Happy Thanksgiving! We are taking tomorrow off to spend quality and quantity times with our families. We will see you bright and early on Friday.
Delaware native President Rutherford B. Hayes and Lucy Hayes were certainly no strangers to the Thanksgiving holiday.
Originally, Thanksgiving Day commemorations were declared on a state-by-state basis, and so varied from date to date and from one year to another. Even though President James K. Polk hosted the first such dinner at the White House, it was during the presidency of Abraham Lincoln that a national celebration was established, the President declaring in October the last Thursday in November to be that date.
The Hayes’ first Thanksgiving in the White House was celebrated on November 29, 1877.
According to the White House Historical Association, on that date “A large Thanksgiving dinner gathering nclujded Preisdent Rutherfor B. Hayes and First Lady Lucy Hayes, Colonels W.K. Rogers and O.L. Pruden, the president’s private secretaries, and William H. Crook and Charles L. Chapman, executive clerks, and the doormen with their families. Afterwards, the dinner party gathered in the Red Room to play games with the children and listen to Mrs. Hayes play the piano.”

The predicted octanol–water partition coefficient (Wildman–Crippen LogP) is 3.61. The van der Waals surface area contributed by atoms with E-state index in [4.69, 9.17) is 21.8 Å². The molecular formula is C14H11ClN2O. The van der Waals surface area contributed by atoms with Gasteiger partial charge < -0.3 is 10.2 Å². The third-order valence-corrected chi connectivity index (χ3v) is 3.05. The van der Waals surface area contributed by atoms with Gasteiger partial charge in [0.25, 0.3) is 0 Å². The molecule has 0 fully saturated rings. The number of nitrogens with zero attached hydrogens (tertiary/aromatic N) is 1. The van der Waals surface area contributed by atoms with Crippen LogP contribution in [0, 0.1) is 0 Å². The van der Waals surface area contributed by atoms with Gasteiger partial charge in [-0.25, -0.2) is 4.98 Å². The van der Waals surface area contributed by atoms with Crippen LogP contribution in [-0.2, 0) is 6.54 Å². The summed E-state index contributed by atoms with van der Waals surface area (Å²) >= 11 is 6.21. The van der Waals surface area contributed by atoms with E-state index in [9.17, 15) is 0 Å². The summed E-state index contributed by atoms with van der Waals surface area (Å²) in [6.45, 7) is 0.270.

At the time of the Hayes’ last Thanksgiving in the White House in November 1880, the First Family held a dinner honoring President Elect James A. Garfield and his wife Lucretia. A magnificent dinner service — perhaps the most elaborate and renowned in White House history — was used.
While the number of dishes was astounding, with over 560 pieces in 130 designs, it was the subject matter for which the service is known. All feature flora and fauna of the United States.
Speaking of Thanksgiving, one of the centerpieces was the magnificent turkey platter with upturned edges, seen here, and featuring a turkey standing in the snow. Made by the Haviland Limoges company, a version of this platter recently sold at auction for over $18,000.
Governor and then President Rutherford B. Hayes issued nine Thanksgiving proclamations in his lifetime, five in Columbus and four in Washington, D.C..